Bats have been associated with demons for centuries. Stories about Lucifer and Dracula have frightened many children, instilling in them at a very young age that bats are representatives of Hell that prey upon humans at night by sucking their blood.
Scholars who study folklore say that we may be uncomfortable around bats because they have features and behaviors that are strikingly similar to humans. In science, they are classified as mammals, like us, with nipples and fur. Their wing bones, structurally, are exactly the same as human hands. Their faces even look like ours, with eyes, ears, and noses in just the right places, even if they are bizarrely shaped in contrast. To many people, bats look like frightening versions of us, and we depict them that way in illustrations.
Further, most bats are adapted to life at night, and we see them rise out of caves hidden within the earth just as the sun sets. They fly up from the place we bury our dead at the moment when we are facing our biggest vulnerability.
In truth, a very small set of vampire bats do lap tiny amounts of blood from nicks they make in the skin of livestock such as birds, cattle and goats.
Whatever the source of our fear and mistrust, it does not represent the reality of bats.
Nevertheless is the color of pulsing blood, a reminder or our kinship with each other and our fragile bond with bats and other animals in the intricate web of life. Beyond the instrumental value of bats in silently preventing millions of mosquito-related deaths, pollinating the plants we depend on and enjoy, and protecting our harvests, there is an intrinsic value beyond reckoning.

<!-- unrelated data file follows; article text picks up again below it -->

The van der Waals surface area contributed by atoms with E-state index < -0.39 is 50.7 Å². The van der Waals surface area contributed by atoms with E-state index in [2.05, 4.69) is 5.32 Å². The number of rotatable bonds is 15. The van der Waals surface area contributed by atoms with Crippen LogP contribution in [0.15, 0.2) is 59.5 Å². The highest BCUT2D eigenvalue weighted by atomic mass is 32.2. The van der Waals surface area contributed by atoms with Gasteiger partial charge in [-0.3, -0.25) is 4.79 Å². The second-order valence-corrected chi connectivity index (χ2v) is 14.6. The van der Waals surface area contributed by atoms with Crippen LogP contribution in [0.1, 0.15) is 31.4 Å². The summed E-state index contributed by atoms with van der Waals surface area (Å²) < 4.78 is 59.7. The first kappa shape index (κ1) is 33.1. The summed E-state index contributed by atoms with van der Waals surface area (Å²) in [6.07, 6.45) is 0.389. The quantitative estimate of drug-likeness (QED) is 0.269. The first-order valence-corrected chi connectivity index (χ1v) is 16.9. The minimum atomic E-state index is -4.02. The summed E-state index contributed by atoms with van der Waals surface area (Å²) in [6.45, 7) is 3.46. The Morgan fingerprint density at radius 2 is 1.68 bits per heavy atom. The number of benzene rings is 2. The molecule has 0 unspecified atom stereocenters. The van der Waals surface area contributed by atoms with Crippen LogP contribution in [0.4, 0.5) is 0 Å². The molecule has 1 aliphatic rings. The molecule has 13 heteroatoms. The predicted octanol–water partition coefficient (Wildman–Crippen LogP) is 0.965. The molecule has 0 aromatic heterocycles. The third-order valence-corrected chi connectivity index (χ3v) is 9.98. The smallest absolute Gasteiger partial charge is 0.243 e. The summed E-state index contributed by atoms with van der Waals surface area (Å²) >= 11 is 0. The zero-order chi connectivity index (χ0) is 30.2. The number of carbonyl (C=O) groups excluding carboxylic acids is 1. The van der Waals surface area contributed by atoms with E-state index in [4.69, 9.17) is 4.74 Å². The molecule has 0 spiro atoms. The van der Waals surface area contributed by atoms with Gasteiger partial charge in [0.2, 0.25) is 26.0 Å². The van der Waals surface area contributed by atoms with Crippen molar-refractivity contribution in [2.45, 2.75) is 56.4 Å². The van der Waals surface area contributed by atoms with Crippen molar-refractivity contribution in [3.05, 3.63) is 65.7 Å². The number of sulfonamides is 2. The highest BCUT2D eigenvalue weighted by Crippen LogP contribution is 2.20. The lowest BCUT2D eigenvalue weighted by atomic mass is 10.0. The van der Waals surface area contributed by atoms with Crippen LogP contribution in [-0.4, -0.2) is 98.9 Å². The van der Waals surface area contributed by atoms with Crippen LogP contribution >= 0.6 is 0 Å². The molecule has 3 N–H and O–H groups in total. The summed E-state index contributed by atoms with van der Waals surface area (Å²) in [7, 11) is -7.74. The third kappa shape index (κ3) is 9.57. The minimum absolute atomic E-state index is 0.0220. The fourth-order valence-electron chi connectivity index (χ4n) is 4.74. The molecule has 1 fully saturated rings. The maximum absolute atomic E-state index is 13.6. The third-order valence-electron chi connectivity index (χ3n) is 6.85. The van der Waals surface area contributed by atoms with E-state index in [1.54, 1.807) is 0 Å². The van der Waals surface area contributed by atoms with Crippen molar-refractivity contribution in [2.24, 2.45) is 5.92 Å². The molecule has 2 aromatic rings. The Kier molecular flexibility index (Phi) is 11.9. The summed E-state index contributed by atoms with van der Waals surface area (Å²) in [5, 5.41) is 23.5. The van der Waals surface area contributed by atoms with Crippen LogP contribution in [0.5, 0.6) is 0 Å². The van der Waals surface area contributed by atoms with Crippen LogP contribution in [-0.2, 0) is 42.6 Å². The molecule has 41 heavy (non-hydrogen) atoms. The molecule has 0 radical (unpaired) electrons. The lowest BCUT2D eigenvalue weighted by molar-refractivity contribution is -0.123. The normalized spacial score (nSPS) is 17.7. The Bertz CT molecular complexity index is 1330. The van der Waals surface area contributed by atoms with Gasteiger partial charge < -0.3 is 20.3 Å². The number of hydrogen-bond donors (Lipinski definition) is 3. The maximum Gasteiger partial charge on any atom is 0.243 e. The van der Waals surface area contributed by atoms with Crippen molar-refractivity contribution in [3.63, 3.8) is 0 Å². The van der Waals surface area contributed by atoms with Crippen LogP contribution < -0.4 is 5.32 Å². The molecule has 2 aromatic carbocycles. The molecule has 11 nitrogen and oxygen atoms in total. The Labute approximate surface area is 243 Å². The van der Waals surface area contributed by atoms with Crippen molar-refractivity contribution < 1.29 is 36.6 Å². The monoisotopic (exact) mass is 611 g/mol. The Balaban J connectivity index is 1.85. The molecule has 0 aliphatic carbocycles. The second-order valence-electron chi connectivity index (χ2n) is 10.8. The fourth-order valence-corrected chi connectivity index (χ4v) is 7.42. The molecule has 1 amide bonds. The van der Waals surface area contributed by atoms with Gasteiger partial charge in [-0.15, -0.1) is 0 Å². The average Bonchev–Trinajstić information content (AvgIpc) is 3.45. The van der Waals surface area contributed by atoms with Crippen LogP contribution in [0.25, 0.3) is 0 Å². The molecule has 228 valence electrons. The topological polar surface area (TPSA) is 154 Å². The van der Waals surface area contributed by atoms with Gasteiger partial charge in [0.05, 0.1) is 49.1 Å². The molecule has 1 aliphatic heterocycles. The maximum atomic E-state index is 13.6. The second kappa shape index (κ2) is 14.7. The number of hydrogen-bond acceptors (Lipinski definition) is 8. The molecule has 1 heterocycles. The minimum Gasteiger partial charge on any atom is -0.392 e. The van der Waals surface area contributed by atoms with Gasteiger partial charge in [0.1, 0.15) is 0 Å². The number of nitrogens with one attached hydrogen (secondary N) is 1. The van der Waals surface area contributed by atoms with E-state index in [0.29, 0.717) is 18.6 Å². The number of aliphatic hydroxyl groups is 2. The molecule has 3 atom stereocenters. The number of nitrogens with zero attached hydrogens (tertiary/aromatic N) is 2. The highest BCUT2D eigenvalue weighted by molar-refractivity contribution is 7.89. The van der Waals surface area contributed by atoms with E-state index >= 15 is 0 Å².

Nevertheless is based on the interlude sung by Milton Nascimento in Paul Simon's song Spirit Voices, and contains text from Walt Whitman's Leaves of Grass.
Walt Whitman - Leaves of Grass
Excerpt from Song of Myself - 52
The last scud of day holds back for me,
It flings my likeness after the rest and true as any on the shadow’d wilds, It coaxes me to the vapor and the
I depart as air, I shake my white locks at the runaway sun, I effuse my flesh in eddies, and
drift it in lacy jags.
I bequeath myself to the dirt to grow from the grass I love,
If you want me again look for me under your boot-soles.
You will hardly know who I am or what I mean, But I shall be good health to you nevertheless, And
filter and fibre your blood.
Failing to fetch me at first keep encouraged, Missing me one place search another, I stop
somewhere waiting for you
Milton Nascimento's Interlude in Spirit Voices
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